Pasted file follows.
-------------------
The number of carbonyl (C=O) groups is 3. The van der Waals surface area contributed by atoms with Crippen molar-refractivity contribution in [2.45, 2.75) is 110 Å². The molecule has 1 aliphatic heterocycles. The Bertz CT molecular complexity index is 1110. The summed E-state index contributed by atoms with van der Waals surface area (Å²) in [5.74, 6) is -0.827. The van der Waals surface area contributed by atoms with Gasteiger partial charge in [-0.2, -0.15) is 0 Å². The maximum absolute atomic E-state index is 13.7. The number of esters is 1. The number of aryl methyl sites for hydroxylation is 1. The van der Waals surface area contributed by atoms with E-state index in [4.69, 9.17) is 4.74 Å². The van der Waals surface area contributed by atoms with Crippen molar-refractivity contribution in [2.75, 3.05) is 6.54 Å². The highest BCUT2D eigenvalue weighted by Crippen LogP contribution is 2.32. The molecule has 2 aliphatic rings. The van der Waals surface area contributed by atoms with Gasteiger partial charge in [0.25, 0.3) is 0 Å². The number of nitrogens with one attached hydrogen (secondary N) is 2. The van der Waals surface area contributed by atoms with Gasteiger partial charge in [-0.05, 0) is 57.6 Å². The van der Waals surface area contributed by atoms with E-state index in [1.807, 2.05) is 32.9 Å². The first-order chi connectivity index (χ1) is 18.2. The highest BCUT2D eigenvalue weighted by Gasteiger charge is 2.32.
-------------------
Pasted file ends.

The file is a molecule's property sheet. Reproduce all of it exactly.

The number of carbonyl (C=O) groups is 3. The van der Waals surface area contributed by atoms with Crippen molar-refractivity contribution in [2.45, 2.75) is 110 Å². The molecule has 1 aliphatic heterocycles. The Bertz CT molecular complexity index is 1110. The summed E-state index contributed by atoms with van der Waals surface area (Å²) in [5.74, 6) is -0.827. The van der Waals surface area contributed by atoms with Gasteiger partial charge in [-0.2, -0.15) is 0 Å². The maximum absolute atomic E-state index is 13.7. The number of esters is 1. The number of aryl methyl sites for hydroxylation is 1. The van der Waals surface area contributed by atoms with E-state index in [4.69, 9.17) is 4.74 Å². The van der Waals surface area contributed by atoms with Crippen molar-refractivity contribution in [2.75, 3.05) is 6.54 Å². The highest BCUT2D eigenvalue weighted by Crippen LogP contribution is 2.32. The molecule has 2 aliphatic rings. The van der Waals surface area contributed by atoms with Gasteiger partial charge in [0.25, 0.3) is 0 Å². The number of nitrogens with one attached hydrogen (secondary N) is 2. The van der Waals surface area contributed by atoms with Gasteiger partial charge in [-0.05, 0) is 57.6 Å². The van der Waals surface area contributed by atoms with E-state index in [1.807, 2.05) is 32.9 Å². The first-order chi connectivity index (χ1) is 18.2. The highest BCUT2D eigenvalue weighted by Gasteiger charge is 2.32.